Senator Katy Gallagher was sworn in as Australia’s new Minister for Women this week, taking on the role as part of a federal cabinet with a record number of women. She’s also been appointed Minister for Finance and Minister for the Public Service, cementing her position as one of the most senior ministers in the new Albanese government.
Gallagher was a regular and reliable fixture of Albanese’s campaign trail and brings a wealth of experience and policy nous to her portfolios. As Minister for Women, Gallagher will be responsible for improving outcomes for Australian women over the next three years.
What should you know about the new Minister for Women?
Katy Gallagher was born Canberra in 1970. She graduated from the Australian National University in 1991 with a degree in politics and sociology, and was a union organiser with the Community and Public Sector Union before entering politics. Gallagher is a mother of three children.
She first entered politics in 2001, when she was elected to the ACT Legislative Assembly, where she served for 13 years eventually becoming the ACT’s Chief Minister. In 2014, she made the switch to federal politics, becoming a federal Senator for the ACT.
During her maiden speech in federal parliament in 2015, Gallagher spoke about the need for women to be better represented in Australian politics.
“I cannot really pinpoint the exact reason why I chose politics, in 2000, although the lack of women members in the assembly ranked highly,” she said.
“It is disappointing to me that in 2015 women remain so under-represented across Australian parliaments. Women constitute just under 30 per cent of all elected representatives across Australia and hold just 25 per cent of all ministries across all parliaments.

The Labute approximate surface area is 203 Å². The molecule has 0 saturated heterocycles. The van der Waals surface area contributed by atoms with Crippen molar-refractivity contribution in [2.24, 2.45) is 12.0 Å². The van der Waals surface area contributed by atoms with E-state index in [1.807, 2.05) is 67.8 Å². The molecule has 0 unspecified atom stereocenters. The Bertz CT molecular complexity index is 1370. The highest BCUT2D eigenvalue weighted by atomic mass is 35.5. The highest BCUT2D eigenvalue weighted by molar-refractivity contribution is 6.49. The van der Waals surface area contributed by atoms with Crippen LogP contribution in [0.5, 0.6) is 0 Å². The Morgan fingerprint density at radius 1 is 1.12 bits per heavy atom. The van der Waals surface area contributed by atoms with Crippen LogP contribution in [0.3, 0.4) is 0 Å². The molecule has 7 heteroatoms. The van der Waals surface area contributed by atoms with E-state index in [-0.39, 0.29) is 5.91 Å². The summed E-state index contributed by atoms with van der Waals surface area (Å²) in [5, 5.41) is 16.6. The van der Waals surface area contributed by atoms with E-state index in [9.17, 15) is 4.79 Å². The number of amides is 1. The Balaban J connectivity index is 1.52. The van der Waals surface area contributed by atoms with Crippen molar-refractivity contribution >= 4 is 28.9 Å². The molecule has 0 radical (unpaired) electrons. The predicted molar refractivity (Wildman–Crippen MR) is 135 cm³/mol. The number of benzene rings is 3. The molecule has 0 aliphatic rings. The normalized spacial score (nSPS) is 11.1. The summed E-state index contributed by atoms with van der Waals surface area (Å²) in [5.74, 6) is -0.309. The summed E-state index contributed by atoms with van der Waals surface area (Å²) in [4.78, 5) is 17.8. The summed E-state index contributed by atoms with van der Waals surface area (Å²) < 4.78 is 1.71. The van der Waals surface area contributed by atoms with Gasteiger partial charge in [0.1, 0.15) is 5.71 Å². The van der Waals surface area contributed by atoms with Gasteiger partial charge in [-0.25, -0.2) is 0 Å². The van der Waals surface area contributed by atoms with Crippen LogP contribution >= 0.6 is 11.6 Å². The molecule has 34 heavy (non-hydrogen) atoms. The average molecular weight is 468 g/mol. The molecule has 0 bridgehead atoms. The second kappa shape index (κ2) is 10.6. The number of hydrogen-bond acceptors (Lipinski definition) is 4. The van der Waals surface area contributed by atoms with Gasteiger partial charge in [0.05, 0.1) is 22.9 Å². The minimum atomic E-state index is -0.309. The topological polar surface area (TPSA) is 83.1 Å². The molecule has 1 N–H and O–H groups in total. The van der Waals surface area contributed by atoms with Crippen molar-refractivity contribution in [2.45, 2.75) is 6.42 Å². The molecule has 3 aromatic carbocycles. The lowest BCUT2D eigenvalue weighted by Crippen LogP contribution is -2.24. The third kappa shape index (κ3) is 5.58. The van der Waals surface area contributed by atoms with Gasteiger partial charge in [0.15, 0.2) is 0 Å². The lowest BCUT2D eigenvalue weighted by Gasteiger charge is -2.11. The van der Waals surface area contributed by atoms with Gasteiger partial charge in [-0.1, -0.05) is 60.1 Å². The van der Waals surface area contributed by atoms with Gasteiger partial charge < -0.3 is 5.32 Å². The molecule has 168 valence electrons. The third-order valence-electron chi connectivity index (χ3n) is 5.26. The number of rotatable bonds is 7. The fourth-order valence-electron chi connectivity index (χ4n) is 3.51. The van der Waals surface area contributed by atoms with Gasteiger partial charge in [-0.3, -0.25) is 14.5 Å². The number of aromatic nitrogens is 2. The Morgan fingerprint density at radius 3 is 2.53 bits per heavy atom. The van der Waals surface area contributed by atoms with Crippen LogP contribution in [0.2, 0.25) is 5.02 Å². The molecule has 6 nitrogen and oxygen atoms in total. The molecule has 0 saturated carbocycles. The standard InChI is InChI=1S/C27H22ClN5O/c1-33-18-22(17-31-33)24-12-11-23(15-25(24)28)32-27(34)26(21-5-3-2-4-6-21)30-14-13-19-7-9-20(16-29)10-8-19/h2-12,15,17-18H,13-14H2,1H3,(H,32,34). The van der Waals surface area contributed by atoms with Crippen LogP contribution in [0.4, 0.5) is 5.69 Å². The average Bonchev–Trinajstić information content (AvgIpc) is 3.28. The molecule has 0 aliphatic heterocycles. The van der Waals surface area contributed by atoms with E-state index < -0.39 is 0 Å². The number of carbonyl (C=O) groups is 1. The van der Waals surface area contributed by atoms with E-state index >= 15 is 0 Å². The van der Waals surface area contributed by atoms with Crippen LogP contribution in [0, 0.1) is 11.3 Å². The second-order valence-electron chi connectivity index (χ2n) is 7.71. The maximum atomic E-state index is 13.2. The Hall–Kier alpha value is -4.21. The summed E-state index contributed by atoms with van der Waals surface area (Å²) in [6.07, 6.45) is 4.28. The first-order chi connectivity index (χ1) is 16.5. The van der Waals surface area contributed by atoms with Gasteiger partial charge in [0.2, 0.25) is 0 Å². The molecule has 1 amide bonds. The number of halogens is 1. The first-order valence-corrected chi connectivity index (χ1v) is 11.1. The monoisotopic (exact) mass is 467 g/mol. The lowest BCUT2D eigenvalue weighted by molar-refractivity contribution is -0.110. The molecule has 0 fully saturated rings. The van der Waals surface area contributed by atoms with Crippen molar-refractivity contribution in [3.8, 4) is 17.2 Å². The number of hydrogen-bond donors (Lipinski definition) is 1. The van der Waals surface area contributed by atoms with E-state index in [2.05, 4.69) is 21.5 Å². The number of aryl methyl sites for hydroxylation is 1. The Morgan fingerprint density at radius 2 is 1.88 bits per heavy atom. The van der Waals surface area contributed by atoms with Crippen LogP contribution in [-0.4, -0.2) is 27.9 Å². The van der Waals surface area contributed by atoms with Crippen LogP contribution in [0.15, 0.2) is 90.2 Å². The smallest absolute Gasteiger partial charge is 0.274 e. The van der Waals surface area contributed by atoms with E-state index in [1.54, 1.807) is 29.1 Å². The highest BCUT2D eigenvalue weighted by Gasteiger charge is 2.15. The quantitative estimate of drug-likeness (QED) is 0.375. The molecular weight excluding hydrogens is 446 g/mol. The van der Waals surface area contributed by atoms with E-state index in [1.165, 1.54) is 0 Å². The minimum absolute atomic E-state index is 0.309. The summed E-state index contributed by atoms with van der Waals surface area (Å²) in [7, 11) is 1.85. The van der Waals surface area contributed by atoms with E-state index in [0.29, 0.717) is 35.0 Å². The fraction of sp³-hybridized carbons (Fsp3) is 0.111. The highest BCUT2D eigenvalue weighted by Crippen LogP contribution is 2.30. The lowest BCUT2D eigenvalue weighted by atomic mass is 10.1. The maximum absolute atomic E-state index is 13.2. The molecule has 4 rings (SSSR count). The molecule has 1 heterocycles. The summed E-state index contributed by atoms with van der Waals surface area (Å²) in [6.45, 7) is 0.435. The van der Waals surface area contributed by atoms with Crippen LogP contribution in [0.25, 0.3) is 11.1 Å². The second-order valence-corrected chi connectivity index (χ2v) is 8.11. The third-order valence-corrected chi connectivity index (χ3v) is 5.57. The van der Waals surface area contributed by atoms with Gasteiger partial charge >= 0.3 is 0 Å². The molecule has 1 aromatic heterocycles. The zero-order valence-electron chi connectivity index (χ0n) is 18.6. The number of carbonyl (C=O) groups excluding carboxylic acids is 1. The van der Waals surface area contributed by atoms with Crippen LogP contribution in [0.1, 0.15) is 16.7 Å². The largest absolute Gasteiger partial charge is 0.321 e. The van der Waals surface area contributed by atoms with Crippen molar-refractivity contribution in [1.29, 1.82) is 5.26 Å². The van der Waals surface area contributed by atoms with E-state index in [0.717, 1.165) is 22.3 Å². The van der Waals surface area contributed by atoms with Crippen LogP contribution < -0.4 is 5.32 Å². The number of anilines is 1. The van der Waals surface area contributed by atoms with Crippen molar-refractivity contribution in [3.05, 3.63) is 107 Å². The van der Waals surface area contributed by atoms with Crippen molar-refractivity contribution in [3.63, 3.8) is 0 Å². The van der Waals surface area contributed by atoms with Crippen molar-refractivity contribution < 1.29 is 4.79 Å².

“We must re-commit across party lines to encourage more women into political organisations, to support them when they are there and mentor them into roles and positions within parties and across parliaments.”
She also spoke about responsible economic management and looking after the most vulnerable members of society.
“I believe that governments should manage their budget in an economically responsible manner and at the same time invest in and provide for their citizens, particularly the most vulnerable,” she said. “I believe that universal access to health and education, affordable housing, fair wages and conditions and pensions are fundamental components of any social contract in a fair minded and prosperous country.”
Last month, former prime minister Julia Gillard endorsed Gallagher as a candidate for an ACT Senate seat, calling her a “strong, experienced” politician, a “good friend” and “strong advocate for the values that matter to Canberrans”.
“As a voter living in the ACT, you have the opportunity to make sure we keep one of our best, brightest and strongest women in the Senate,” Gillard said.
In her new capacity as Finance Minister, Gallagher has been quick to point to the need for budget repair and greater fiscal discipline, as Australia grapples with a record amount of debt. She recently told the ABC’s Insiders that she is focused on prioritising government spending that delivers an economic dividend and benefits all Australians.
She has also spoken about the government’s commitment to delivering cleaner, cheaper energy, childcare reform, boosting skills to drive economic growth, as well as looking at an audit of the previous government’s spending decisions.